Burundi rejects outside investigation of massacres

By , Special to The Christian Science Monitor

The government of Burundi has rejected a request made by the European Community that it allow an international inquiry team to investigate regions that were the scene of massacres last week. The question that such a team would try to answer - and that everyone is still asking - is: What touched off the violence that left at least 5,000 people dead, 100,000 people homeless, and sent more than 50,000 people fleeing into neighboring Rwanda?

Initial reports by the Burundi government, which is run by the minority Tutsi tribe, said that exiled members of the Hutu tribe were stirring up trouble. The Hutus make up about 85 percent of the population.

But refugees in Rwanda, who are almost all Hutus, say that unannounced Army maneuvers prompted fears of an impending Tutsi-led massacre, spurring Hutu villagers to make a preemptive strike.

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According to the refugees, the government then sent the Army in to quell the violence, but the Army itself began killing at random. Burundi officials concede that the Army was involved in reprisals during a bloodbath that began two weeks ago between the tribes.

Diplomatic sources in Rwanda suggest that the incidents may be related to the latest moves in an aggressive campaign to halt corruption launched by the year-old government of Maj. Pierre Buyoya.

What actually provoked the first outbreak of violence, and how many people died, may never be known by outsiders. Burundi has rejected the idea of an inquiry team. It is strictly controlling access to the areas where the cleanup and burial of bodies have begun.

``Burundi is an independent state which has the situation under control. There is no place for such a commission,'' said Foreign Minister Cyprien Mbonimpa after making an appeal at the UN for $15 million in aid for people left homeless by the violence.

Scores of interviews with frightened refugees, temporarily camped in schoolyards in the hills of Rwanda's southern Butare district, paint a complex picture of an ancient intertribal conflict. The interviews suggest that this hostility is being played out in bloody incidents among the civilians themselves, as well as between the Tutsi-dominated military and Hutu peasants.

The cause of much of the hostility lies in the fact that Burundi is one of the world's most densely populated countries, and competition for land is fierce.

In 1972, the ruling Tutsis killed at least 100,000 Hutus in one of the worst ethnic slaughters in post-independent Africa. The Tutsis sought to eliminate every Hutu who had an education or was in a position of influence. Without exception, that massacre came up in interviews with refugees.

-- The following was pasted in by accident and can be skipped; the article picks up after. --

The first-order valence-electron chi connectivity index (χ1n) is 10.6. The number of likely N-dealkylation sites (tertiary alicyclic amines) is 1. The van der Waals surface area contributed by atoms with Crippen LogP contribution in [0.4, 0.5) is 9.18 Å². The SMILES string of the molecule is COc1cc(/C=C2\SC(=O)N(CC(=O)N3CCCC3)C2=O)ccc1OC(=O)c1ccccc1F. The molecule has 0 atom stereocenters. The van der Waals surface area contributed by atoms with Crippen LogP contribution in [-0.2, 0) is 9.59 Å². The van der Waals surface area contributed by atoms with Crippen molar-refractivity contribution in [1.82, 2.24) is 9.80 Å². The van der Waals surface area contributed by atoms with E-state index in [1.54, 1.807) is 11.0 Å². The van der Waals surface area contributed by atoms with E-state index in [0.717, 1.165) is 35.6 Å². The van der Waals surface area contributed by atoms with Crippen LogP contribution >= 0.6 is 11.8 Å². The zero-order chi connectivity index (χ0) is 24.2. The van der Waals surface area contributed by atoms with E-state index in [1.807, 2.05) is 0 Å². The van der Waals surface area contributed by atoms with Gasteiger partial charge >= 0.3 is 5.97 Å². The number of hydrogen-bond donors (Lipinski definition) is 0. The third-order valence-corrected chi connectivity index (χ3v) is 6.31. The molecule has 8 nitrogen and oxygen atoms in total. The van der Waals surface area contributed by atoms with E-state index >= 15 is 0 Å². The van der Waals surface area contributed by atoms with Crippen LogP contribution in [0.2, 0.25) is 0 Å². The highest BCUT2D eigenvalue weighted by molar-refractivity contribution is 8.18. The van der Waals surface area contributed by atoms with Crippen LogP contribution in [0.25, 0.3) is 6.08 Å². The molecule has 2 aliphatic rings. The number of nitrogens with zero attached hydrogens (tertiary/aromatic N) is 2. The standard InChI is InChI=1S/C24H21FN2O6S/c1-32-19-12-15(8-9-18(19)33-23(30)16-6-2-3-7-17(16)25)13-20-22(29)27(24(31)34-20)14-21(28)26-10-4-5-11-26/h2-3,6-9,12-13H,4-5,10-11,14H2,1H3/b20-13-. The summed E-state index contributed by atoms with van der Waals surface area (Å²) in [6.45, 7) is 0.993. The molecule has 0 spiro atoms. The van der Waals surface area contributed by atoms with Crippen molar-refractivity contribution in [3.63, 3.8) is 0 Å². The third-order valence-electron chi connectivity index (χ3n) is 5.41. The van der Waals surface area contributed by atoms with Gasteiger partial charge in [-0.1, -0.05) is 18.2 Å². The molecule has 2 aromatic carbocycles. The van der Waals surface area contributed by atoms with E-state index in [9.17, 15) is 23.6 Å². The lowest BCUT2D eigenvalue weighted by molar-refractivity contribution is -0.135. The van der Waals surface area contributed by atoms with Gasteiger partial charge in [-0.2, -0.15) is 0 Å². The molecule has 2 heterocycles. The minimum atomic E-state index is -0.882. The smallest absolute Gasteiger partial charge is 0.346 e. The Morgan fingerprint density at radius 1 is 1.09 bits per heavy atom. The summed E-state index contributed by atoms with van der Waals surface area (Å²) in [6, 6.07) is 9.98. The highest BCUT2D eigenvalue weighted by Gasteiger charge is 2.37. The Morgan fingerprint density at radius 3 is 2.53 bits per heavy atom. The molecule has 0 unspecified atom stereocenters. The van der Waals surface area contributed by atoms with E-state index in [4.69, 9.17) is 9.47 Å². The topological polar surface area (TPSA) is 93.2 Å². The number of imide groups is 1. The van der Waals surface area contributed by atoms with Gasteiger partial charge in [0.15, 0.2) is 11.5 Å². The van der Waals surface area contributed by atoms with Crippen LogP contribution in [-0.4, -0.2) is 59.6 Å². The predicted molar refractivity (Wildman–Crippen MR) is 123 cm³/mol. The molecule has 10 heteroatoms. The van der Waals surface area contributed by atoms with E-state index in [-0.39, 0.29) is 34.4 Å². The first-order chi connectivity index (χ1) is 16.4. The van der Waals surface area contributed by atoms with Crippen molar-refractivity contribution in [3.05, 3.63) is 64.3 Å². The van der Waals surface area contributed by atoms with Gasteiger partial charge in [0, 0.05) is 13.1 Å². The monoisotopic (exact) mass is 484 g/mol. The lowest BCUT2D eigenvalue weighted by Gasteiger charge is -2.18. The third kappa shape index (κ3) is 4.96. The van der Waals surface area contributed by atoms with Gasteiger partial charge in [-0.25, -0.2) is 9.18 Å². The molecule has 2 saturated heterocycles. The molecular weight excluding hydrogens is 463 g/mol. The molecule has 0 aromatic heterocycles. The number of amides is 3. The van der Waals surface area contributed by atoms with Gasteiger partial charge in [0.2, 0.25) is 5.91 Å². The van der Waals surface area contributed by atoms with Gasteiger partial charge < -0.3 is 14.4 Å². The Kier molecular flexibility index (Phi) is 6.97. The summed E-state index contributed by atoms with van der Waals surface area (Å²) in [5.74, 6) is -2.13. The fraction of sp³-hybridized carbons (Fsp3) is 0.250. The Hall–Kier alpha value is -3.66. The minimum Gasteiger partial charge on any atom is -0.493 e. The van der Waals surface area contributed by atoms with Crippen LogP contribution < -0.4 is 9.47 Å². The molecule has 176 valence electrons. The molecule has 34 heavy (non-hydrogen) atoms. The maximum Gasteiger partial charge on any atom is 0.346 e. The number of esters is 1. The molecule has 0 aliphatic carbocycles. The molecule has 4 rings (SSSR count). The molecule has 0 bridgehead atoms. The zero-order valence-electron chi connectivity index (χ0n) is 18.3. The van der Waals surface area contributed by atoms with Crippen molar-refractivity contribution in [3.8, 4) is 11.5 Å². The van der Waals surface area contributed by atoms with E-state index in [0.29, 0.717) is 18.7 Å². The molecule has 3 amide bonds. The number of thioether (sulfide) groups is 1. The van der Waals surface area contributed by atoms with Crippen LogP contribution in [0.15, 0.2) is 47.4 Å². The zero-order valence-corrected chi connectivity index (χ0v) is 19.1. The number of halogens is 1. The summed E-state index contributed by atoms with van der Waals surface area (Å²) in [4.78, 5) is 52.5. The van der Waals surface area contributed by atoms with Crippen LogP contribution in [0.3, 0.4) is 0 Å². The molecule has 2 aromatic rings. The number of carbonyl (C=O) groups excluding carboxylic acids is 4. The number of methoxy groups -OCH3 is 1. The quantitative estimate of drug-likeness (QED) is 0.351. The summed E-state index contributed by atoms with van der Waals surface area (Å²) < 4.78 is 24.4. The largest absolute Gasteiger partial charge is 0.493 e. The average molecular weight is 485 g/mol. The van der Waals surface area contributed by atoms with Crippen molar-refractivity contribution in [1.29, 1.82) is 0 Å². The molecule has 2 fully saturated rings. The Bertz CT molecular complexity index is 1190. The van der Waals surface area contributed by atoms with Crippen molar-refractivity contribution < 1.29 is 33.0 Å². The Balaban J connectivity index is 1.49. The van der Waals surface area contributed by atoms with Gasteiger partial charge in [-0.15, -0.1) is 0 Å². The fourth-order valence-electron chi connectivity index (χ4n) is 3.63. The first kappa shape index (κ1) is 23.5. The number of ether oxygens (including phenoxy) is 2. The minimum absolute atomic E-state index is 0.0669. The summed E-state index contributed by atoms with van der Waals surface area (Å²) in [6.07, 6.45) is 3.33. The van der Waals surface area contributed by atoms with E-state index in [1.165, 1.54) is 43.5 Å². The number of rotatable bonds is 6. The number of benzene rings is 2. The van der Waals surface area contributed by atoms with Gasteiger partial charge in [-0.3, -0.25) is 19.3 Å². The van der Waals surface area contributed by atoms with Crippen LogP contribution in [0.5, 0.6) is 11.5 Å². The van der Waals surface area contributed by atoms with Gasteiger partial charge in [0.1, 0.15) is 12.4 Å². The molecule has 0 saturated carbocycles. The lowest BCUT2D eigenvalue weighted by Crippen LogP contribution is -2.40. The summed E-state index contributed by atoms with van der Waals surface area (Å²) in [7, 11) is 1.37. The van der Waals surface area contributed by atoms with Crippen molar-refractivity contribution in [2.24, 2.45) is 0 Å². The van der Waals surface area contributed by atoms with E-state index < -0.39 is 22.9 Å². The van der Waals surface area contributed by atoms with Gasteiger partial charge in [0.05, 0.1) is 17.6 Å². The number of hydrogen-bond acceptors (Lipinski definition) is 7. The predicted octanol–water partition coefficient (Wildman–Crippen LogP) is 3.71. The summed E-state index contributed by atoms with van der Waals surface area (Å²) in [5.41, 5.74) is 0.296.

Those from Kirundu Province told of being warned early this month of an impending civil war, which swiftly evoked memories of 1972. Hutu tribesmen, the refugees said, launched preemptive attacks on local Tutsi peasants. Refugees from neighboring Marangara Province detailed other incidents that may have fueled the terror.

One was the apparent arrest of 11 Hutus in early August by the military, recounted by a young farmer who says he was among those arrested. Dressed in dingy salmon-colored sweater and trousers torn at the pockets, he pounded his knees with clenched fists as he told, through an interpreter, how Hutus ``rose up'' after Tutsi soldiers came to his village looking for educated people.

The villagers detroyed a bridge to the village, trying to impede passage of the military trucks. He and 10 others were arrested the next day, beaten en route to a nearby brigade, then released the following day at the insistence of the interior minister.

The incident undoubtedly stirred the long-simmering bitterness among the Hutus, who have been the tillers of the land in a feudal society forged by the tall aristocratic Tutsi herdsmen who migrated to Central Africa from Sudan four centuries ago.

What appears consistently in even the sketchiest stories is the wave of rumors that began to sweep the two provinces in early August. One refugee pushed his way to the front of a crowd pressing around visitors to say that ``outsiders'' had come to his place in Marangara to rally the Hutus to fight the Tutsis. People began burning Tutsi huts; women and children fled to Rwanda.

But the young farmer who was arrested suggested that tensions were ignited as early as last May, when Hutus learned that a local mayor had a secret meeting with his fellow Tutsi.

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